Boudoir Photography tutorial: Top-selling images & quick posing tips
Posing women in boudoir portraits is both an art form and a learned skill. Women are by nature sensitive about perceived body flaws. Expert posing aimed at highlighting her favorite features (and downplaying others) can make or break her experience and love of her photos—and ultimately your sale.
Petra Herrmann, an exceptional boudoir photographer, based in Kansas City, has the guest spot here with a few of her top-selling poses with some quick posing tips you can try out during your next boudoir session.
Here is Petra’s Top Five Sellers in boudoir photography – the images that really appeal to clients …
1. Bent Legs Can Hide “Issues”
This pose is one of my calling cards. It looks good on every body type, every age and is always a hit with my female clients and their male counterparts. It’s very complicated to direct a client into this position so I always demonstrate it first then walk them through positioning each element.
Keys to nailing this pose: Have her drop her hips, pull her chin as high as possible and stagger her legs. I break a rule by having her bend her close leg most to hide any issues created in her midsection. This pose can work on a couch, bench or chair.
2. The Secret to an Amazing Tush Shot
Every woman needs an amazing photo of her own rear end. The secret is to lower your camera perspective. By shooting from down low and often angling your lens up you give the caboose an instant lift. I have my client stand with her far leg crossed over her near leg to create a lovely criss-cross and hide any unmentionables for a classy image.
Hand placement is also key: I like positioning her hands on the sides of her hips to frame her. This pose is always a favorite, and often lands in a full-page spread in her album.
3. Power Position and “Under-boobie”
When I shoot from a lowered camera perspective, I put my client in the power position. Her stance in this detail shot is wide, weight shifted to one hip and hands on hips to capture this woman’s feisty attitude. I’ve also made a point to capture the “almighty under-boobie” in this angle.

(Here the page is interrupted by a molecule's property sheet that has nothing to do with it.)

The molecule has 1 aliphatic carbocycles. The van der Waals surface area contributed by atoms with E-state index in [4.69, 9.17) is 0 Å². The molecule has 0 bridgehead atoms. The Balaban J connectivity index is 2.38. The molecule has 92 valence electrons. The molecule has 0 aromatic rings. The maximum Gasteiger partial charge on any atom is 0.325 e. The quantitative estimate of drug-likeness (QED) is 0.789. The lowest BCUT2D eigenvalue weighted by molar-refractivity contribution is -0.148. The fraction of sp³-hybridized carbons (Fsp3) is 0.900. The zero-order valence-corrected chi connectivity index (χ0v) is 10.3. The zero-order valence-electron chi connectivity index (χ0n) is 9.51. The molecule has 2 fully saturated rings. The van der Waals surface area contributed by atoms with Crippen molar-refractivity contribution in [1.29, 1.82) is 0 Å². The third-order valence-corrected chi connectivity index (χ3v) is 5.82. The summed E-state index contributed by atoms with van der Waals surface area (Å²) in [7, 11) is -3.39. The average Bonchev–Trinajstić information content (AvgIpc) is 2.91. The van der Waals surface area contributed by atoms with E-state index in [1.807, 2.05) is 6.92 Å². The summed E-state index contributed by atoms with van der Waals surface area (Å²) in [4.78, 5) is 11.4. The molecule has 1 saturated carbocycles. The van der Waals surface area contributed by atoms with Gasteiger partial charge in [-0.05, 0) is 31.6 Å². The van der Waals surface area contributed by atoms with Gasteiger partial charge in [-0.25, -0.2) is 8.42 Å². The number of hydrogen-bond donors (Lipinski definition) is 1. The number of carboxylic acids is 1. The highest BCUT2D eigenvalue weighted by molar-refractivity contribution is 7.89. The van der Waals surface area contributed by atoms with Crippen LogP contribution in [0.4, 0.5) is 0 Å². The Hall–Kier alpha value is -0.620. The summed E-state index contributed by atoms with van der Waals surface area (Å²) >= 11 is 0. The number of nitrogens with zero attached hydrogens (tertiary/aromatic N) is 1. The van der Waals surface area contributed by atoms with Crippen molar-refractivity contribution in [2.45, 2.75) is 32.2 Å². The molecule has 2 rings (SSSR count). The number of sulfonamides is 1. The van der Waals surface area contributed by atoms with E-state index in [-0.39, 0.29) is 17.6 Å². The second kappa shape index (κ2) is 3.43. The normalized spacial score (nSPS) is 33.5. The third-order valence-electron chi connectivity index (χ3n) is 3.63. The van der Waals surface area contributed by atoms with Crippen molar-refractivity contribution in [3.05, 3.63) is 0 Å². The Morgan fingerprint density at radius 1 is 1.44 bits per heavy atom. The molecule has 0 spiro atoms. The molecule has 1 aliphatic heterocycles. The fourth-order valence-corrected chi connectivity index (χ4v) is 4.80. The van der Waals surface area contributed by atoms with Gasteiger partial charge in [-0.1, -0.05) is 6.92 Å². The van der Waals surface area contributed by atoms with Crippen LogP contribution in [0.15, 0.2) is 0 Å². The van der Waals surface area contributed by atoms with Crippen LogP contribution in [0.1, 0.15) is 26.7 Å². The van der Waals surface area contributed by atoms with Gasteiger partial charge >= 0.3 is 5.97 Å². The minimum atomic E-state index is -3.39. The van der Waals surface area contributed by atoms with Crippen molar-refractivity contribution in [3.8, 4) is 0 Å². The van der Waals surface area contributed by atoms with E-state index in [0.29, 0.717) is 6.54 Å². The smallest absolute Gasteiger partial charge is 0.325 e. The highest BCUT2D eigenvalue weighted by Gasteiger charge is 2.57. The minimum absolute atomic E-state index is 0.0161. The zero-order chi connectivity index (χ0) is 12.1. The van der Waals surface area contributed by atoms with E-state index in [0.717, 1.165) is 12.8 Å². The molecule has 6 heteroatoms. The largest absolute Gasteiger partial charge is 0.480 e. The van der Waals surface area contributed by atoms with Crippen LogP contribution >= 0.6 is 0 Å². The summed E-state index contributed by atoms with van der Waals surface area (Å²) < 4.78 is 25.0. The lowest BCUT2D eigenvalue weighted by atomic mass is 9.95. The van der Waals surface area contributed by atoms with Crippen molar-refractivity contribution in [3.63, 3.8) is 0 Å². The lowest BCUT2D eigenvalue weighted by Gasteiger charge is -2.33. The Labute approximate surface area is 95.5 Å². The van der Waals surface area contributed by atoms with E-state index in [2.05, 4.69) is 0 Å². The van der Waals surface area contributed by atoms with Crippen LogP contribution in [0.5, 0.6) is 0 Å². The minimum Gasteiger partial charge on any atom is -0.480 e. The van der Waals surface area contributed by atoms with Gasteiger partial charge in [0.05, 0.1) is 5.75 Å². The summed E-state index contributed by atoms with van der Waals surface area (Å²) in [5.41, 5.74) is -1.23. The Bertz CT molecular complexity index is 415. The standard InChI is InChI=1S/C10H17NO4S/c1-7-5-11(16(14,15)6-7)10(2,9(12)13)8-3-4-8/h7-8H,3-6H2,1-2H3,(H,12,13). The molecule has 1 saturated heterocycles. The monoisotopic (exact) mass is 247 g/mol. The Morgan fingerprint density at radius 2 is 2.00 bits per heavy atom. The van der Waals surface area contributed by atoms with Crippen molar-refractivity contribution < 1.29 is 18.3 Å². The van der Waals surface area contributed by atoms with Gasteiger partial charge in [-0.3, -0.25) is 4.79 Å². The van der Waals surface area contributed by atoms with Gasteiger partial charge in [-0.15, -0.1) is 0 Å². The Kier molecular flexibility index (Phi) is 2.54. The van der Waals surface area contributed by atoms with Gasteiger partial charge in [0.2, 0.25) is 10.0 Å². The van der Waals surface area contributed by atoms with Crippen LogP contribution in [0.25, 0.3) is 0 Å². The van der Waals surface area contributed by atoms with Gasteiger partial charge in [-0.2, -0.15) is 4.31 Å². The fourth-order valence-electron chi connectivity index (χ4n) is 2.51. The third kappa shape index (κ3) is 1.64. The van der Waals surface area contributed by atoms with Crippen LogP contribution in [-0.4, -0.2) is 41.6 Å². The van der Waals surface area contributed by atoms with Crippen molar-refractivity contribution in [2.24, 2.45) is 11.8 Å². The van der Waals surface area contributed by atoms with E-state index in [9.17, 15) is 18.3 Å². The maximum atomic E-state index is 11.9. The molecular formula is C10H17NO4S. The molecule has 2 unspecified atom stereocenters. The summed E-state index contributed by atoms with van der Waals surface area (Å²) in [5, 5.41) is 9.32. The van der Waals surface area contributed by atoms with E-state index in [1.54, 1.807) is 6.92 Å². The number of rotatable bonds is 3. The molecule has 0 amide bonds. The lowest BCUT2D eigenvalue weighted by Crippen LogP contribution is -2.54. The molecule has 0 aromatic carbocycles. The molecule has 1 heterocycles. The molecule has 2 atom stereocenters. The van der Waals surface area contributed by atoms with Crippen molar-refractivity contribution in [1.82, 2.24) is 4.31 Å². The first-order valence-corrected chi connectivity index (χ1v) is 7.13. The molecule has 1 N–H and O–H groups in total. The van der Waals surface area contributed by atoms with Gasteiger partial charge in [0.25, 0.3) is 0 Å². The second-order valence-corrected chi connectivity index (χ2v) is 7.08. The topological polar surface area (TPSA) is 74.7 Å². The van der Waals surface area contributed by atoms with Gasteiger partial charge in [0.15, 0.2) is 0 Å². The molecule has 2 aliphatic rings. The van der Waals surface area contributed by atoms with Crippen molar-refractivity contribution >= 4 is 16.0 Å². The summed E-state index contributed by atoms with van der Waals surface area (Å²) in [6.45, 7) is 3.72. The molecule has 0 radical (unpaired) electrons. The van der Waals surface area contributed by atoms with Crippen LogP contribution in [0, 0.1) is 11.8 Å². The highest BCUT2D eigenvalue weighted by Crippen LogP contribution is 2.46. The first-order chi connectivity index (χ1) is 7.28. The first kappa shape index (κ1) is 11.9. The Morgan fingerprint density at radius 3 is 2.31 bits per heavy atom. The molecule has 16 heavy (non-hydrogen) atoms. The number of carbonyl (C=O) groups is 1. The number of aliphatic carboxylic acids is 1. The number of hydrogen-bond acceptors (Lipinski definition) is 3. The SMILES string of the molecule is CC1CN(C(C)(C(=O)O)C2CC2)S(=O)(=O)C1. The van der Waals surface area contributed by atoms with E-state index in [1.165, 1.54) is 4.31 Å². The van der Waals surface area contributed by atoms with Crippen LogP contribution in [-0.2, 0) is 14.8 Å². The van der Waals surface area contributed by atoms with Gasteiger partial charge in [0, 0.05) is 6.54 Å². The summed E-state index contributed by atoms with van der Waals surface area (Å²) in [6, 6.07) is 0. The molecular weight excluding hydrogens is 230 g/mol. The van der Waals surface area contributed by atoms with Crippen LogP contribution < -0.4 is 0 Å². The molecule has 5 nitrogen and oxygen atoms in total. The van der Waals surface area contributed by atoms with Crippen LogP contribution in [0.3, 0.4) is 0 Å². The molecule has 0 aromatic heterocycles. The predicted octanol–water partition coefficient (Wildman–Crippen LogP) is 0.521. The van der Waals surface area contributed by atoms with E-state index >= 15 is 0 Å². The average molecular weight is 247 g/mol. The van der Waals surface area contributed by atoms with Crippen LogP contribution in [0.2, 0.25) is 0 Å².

I have this theory on boobs. Cleavage—yeah, it’s nice, but it’s also something we see every day. Under-boobie (and side-boobie too!) is something only the privileged can view. This pose can be flattering for most clients who feel confident about their tummies.
4. Sensual Details of Her Favorite Features
I make it a point to ask each client before their sessions what they love about their features. I grab a few shots of what they love. This client loves her lips. Since I only shoot with prime lenses, I zoomed with my feet to grab a quick, sensual detail shot of this favorite part.
Also, by shooting her lips from above , I’m able to create a defined jawline and hint and what’s below. This pose (and other detail shots) is not only flattering for every woman, it works well for wall art.
5.Direct Eye Contact
I’ve been on the other side of the camera for three boudoir sessions, and I can tell you that looking directly into the camera can be a bit awkward and intimidating when you’re half naked. I always start my sessions with clients eye-lines cast down their bodies or across the room. Then, being careful to speak in a soft and gentle tone, I have my client breathe deep and turn her eyes to the lens.
By letting her warm up and allowing her to relax, I’m able to coax seriously seductive expressions from her that look natural.
- Details and sequences – increase your sales in boudoir photo sessions
- Yes, that was shot at 50mm, but isn’t a close-up head-shot
- The Business of Boudoir
- Kansas City boudoir photographer
- Boudoir master class – photography workshops
Books on Boudoir Photography